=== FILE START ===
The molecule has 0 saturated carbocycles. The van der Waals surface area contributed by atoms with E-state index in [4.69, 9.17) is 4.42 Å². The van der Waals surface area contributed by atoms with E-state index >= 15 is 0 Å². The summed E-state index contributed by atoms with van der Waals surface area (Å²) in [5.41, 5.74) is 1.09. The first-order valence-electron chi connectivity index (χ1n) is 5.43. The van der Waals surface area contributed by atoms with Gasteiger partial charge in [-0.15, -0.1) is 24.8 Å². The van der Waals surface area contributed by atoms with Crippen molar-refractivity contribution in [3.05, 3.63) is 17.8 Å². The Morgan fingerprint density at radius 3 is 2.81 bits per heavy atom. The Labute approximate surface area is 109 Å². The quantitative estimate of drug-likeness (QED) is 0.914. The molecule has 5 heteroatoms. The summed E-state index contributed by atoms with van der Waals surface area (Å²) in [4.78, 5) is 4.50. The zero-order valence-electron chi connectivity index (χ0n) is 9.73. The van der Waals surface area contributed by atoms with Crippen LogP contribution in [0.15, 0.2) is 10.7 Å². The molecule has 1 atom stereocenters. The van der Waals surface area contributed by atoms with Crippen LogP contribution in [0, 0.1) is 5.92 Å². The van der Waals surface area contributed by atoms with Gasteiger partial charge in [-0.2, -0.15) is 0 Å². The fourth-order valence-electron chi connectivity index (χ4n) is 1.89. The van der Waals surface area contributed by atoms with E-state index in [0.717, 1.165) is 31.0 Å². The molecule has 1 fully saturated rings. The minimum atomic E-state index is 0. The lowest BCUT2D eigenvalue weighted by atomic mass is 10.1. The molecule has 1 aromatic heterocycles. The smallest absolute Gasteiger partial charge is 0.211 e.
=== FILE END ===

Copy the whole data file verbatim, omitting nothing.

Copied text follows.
The molecule has 0 saturated carbocycles. The van der Waals surface area contributed by atoms with E-state index in [4.69, 9.17) is 4.42 Å². The van der Waals surface area contributed by atoms with E-state index >= 15 is 0 Å². The summed E-state index contributed by atoms with van der Waals surface area (Å²) in [5.41, 5.74) is 1.09. The first-order valence-electron chi connectivity index (χ1n) is 5.43. The van der Waals surface area contributed by atoms with Gasteiger partial charge in [-0.15, -0.1) is 24.8 Å². The van der Waals surface area contributed by atoms with Crippen molar-refractivity contribution in [3.05, 3.63) is 17.8 Å². The Morgan fingerprint density at radius 3 is 2.81 bits per heavy atom. The Labute approximate surface area is 109 Å². The quantitative estimate of drug-likeness (QED) is 0.914. The molecule has 5 heteroatoms. The summed E-state index contributed by atoms with van der Waals surface area (Å²) in [4.78, 5) is 4.50. The zero-order valence-electron chi connectivity index (χ0n) is 9.73. The van der Waals surface area contributed by atoms with Crippen LogP contribution in [0.15, 0.2) is 10.7 Å². The molecule has 1 atom stereocenters. The van der Waals surface area contributed by atoms with Crippen LogP contribution in [0, 0.1) is 5.92 Å². The van der Waals surface area contributed by atoms with Gasteiger partial charge in [-0.2, -0.15) is 0 Å². The fourth-order valence-electron chi connectivity index (χ4n) is 1.89. The van der Waals surface area contributed by atoms with E-state index in [0.717, 1.165) is 31.0 Å². The molecule has 1 fully saturated rings. The minimum atomic E-state index is 0. The lowest BCUT2D eigenvalue weighted by atomic mass is 10.1. The molecule has 1 aromatic heterocycles. The smallest absolute Gasteiger partial charge is 0.211 e.